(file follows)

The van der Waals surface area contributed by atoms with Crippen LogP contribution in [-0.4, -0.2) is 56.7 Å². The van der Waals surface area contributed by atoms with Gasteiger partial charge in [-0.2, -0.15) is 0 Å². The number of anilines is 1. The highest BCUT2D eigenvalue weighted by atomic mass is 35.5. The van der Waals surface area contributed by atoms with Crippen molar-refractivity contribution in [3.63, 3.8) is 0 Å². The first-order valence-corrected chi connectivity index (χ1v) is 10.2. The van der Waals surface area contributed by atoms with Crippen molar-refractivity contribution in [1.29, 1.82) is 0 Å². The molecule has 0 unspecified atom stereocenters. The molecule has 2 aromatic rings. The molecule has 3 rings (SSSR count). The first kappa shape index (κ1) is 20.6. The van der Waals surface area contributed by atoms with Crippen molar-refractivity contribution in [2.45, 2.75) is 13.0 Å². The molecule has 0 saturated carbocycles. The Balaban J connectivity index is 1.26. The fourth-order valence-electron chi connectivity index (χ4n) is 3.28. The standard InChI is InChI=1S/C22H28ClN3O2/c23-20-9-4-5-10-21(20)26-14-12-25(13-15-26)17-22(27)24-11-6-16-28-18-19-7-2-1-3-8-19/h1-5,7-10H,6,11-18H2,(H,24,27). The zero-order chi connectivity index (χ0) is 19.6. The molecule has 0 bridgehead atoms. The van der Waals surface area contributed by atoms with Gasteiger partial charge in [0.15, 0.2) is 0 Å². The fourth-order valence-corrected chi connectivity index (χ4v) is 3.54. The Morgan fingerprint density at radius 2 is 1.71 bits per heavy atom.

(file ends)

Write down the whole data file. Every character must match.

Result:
The van der Waals surface area contributed by atoms with Crippen LogP contribution in [-0.4, -0.2) is 56.7 Å². The van der Waals surface area contributed by atoms with Gasteiger partial charge in [-0.2, -0.15) is 0 Å². The number of anilines is 1. The highest BCUT2D eigenvalue weighted by atomic mass is 35.5. The van der Waals surface area contributed by atoms with Crippen molar-refractivity contribution in [3.63, 3.8) is 0 Å². The first-order valence-corrected chi connectivity index (χ1v) is 10.2. The van der Waals surface area contributed by atoms with Crippen molar-refractivity contribution in [1.29, 1.82) is 0 Å². The molecule has 0 unspecified atom stereocenters. The molecule has 2 aromatic rings. The molecule has 3 rings (SSSR count). The first kappa shape index (κ1) is 20.6. The van der Waals surface area contributed by atoms with Crippen molar-refractivity contribution in [2.45, 2.75) is 13.0 Å². The molecule has 0 saturated carbocycles. The Balaban J connectivity index is 1.26. The fourth-order valence-electron chi connectivity index (χ4n) is 3.28. The standard InChI is InChI=1S/C22H28ClN3O2/c23-20-9-4-5-10-21(20)26-14-12-25(13-15-26)17-22(27)24-11-6-16-28-18-19-7-2-1-3-8-19/h1-5,7-10H,6,11-18H2,(H,24,27). The zero-order chi connectivity index (χ0) is 19.6. The molecule has 0 bridgehead atoms. The van der Waals surface area contributed by atoms with Gasteiger partial charge in [0.15, 0.2) is 0 Å². The fourth-order valence-corrected chi connectivity index (χ4v) is 3.54. The Morgan fingerprint density at radius 2 is 1.71 bits per heavy atom.